Numerous amount of people go through a certain experience in life that guides a majority to come of age. By deliberating that idea, Jerry reached the point in his life where he grew independence when he was attempting on reaching his goal. Lessing affirmed in the text, “He did not ask for permission, on the following day, to go to his beach. He went, before his mother could consider the complicated rights and wrongs of the matter” (Lessing). Subsequently, the actions Jerry pursued showed how he fulfilled his desires and did exactly what he planned on doing for himself. For instance, when he did not ask his mother for permission proved that he reached the point in life where he did not need somebody to tell him what to do. No matter what, he went to the beach as soon as he woke up from his slumber and proceeded to attempt his greatest triumph. Independence is shown because at such a young age people need to receive permission from their guardian to go out. Except for Jerry, he intended on going straight to the beach to pursue his action, so his mother will not consider otherwise. On the contrary of Jerry becoming independent, he also increased in maturity by going through this certain time in his life. The passage conveyed, “You look a bit pale.” And then, sharp and anxious, “How did you bang your head?” “Oh, just banged it,” he told her” (Lessing). As the evidence displays, Jerry did not explain the actual reason why he was pale to his mother. Other kids would immediately go tell their parents what occurred and how so it may be resolved. By Jerry not telling his mother what genuinely happened show how he grew maturity, because if he told his mother she would quickly figure out a way to assist him with his paleness. When Jerry proclaimed that he just bumped his head and lied to his mother, proved that he is able to secure himself and be responsible for the actions he performed. In either case, losing innocence begins to occur when experiencing such a difficult time conquering what is certainly aimed for. The author proclaimed, “His head was swelling, his lungs cracking. A hundred and fifteen, a hundred and fifteen pounded through his head, and he feebly clutched at rocks in the dark, pulling himself forward, leaving the brief space of sunlit water behind. He felt he was dying. He was no longer conscious. He struggled on in the darkness between lapses into unconsciousness. An immense, swelling pain filled his head, and then darkness cracked with an explosion of green light. His hands, groping forward, met nothing; and his feet, kicking back, propelled him out into the open sea” (Lessing). The near death situation Jerry encountered impacted his life significantly. At the moment where Jerry was losing consciousness and struggling deep in the water almost led to his own death. When somebody as young as Jerry almost dies, that impacts somebody greatly. A loss of innocence is shown, because children should not be exposed to death. Most experiences that occur when a person is younger is solitary of the most fondest memories. A specific moment, possibly special, travels through life with somebody. In Jerry’s situation, his “special” memory would not be so special, because a near death experience would just be a horrific memory that will reflect on behaviors in life. Given these points, Jerry changed significantly as a person when attempting on reaching such a high and profound goal.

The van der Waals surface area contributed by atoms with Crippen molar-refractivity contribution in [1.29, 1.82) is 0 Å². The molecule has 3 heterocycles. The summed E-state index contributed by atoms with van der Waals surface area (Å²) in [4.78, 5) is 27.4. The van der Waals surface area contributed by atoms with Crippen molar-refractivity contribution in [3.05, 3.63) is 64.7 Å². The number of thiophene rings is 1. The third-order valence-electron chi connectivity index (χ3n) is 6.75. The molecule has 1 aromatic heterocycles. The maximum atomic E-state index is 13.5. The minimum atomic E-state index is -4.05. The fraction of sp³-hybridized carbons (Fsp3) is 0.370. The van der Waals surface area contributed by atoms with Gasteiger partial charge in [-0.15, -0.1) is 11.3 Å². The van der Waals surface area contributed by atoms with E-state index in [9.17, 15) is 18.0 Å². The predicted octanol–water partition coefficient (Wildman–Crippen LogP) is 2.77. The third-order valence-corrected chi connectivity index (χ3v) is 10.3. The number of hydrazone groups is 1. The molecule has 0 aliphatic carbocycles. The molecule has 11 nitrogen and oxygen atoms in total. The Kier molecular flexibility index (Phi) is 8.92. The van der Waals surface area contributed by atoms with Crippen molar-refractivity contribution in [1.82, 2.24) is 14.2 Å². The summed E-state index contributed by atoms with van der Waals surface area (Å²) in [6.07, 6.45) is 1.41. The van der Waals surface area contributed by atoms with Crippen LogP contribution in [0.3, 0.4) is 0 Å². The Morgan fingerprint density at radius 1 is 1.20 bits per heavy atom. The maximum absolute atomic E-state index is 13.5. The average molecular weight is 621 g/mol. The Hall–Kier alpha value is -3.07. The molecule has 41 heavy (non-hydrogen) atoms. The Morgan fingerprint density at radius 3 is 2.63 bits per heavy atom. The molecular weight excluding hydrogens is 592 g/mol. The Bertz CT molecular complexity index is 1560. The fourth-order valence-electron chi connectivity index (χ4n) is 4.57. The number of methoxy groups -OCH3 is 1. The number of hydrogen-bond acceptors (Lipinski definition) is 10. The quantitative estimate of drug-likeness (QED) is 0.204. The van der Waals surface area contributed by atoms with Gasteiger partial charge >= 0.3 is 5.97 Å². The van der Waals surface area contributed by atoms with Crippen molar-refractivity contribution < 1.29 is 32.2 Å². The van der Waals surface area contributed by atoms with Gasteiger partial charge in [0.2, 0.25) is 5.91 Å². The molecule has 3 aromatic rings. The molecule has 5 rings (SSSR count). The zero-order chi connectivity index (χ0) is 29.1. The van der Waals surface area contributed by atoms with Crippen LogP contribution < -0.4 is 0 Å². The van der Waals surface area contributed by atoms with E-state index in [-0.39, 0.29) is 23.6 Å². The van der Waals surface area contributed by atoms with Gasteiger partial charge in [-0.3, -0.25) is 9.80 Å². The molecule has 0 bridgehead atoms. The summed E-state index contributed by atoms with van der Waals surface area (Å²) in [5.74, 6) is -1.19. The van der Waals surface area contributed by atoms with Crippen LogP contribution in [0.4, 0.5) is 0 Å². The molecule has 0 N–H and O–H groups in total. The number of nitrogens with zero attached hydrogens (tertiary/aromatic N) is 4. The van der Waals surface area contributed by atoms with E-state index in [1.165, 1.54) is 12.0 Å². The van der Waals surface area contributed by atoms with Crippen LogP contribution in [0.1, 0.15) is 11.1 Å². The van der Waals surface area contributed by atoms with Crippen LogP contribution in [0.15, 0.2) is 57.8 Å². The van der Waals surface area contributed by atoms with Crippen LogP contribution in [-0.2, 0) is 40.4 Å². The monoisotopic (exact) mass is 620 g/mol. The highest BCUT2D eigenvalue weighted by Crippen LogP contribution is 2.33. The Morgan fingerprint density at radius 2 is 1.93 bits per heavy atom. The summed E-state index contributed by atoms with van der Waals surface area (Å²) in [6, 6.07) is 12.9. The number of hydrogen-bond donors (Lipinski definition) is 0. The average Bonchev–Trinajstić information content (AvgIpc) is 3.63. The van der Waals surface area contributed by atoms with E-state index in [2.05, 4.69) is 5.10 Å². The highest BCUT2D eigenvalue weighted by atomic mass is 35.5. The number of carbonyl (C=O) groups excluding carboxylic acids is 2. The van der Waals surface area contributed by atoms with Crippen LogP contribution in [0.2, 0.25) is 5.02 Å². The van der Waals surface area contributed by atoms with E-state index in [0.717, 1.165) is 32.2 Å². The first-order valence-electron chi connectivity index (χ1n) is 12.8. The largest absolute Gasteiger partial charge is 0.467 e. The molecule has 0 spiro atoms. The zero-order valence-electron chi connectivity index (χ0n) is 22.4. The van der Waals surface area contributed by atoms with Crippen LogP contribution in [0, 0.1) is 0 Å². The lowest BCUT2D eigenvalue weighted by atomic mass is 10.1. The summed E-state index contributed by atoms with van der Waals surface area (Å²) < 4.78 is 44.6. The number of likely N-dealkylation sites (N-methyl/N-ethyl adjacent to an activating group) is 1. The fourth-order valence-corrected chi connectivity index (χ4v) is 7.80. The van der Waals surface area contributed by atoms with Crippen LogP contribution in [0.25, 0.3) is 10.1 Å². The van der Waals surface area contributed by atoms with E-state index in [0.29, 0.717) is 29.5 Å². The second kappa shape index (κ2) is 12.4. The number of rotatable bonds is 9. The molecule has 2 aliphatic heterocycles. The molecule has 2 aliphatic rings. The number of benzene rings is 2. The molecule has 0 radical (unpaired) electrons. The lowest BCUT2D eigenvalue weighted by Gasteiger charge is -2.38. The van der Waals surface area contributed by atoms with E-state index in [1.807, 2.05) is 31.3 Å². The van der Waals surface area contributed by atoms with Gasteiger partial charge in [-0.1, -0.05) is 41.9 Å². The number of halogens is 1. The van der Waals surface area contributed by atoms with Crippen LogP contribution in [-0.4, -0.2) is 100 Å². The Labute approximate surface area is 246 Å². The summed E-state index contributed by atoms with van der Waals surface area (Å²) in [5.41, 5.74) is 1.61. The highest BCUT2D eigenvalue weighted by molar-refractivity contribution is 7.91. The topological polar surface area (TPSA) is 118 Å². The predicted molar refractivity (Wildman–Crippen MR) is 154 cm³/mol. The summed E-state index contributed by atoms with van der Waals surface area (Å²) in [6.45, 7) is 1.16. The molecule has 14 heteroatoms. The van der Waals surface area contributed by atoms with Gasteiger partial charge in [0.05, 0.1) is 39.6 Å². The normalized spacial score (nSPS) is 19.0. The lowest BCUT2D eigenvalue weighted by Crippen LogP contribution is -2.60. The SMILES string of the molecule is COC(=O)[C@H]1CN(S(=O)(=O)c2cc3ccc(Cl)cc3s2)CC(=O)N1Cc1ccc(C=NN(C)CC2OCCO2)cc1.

When Jerry worked to attain his goal, he began receiving insight not only about himself, but also his life. As a result of Jerry going through the tunnel, the experience gave him a new found pride in himself. Lessing clearly stated in the text, “Mummy,” he said, “I can stay underwater for two minutes, three minutes, at least… It came bursting out of him” (Lessing). The point in time where Jerry revealed the life changing occurrence he went through proved he had such an experience he was not able to hide. Involvement in such events as almost dying and achieving a high goal at a young age impacts somebody significantly. When Jerry told his mother, he was confessing as if it was wrong. In reality, he felt the need to reveal his accomplishment to his mother, because the moment was such a milestone in his life. On balance, certain experiences in life lead to overcoming fears and greatly gaining courage. The story presented, “This moment, when his nose had only just stopped bleeding, when his head was still sore and throbbing , this was the moment when he would try. If he did not do it now, he never would. He was trembling with fear that he would not go; and he was trembling with horror at that long, long tunnel under the rock, under the sea” (Lessing). Overcoming his own fears proves that he is capable of doing anything if he puts his mind to it. When constantly training and preparing himself, he learned that if a task is fearful, he is able to do it. Fear is just the matter over the mind, and during that moment, Jerry recognized that. Bravery and courage is shown profoundly, because he is capable of doing something that is seen as impossible. In the light of witnessing and physically going through such a life changing experience, Jerry learned the overcoming of adversity. Written in the story, “He drifted to the surface, his face turned up to the air. He was gasping like a fish. He felt he would sink now and drown; he could not swim the few feet back to the rock. Then he was clutching it and pulling himself up onto it. He lay face down, gasping. He could see nothing but a red-veined, clotted dark. His eyes must have burst, he thought; they were full of blood. He tore off his goggles and gout of blood went into the sea. His nose was bleeding, and the blood had filled the goggles” (Lessing). Overcoming adversity showed greatly he is able to accomplish a task with many difficulties. At the moment Jerry finally reached back to the service, he noticed how he finally reached his goal. Even though he was injured, he was able to overcome his problem and have the ability to feel like he is able to do anything. Jerry could have succumbed to his fear, but instead, rose above the fear and swam out stronger. The processes Jerry went through impacted him greatly by making him a superior and daring kid for his age.
In essence, during the time period Jerry strived to reach his goal, he experienced the rite of passage by successfully accomplishing what he started, coming of age, and receiving insight about life and himself. By Jerry conquering the rite of passage, he slowly went through the phase of gaining maturity and independence when becoming exposed to such a life changing experience. In order to have a successful acquaintance with the situation, Jerry had to plan the goal, train, and be determined. Throughout these stages he overcame adversity and his fears of injury during the process. Consequently, advancing in everyday decisions reveals the potential and maturity of a person’s natural mortality.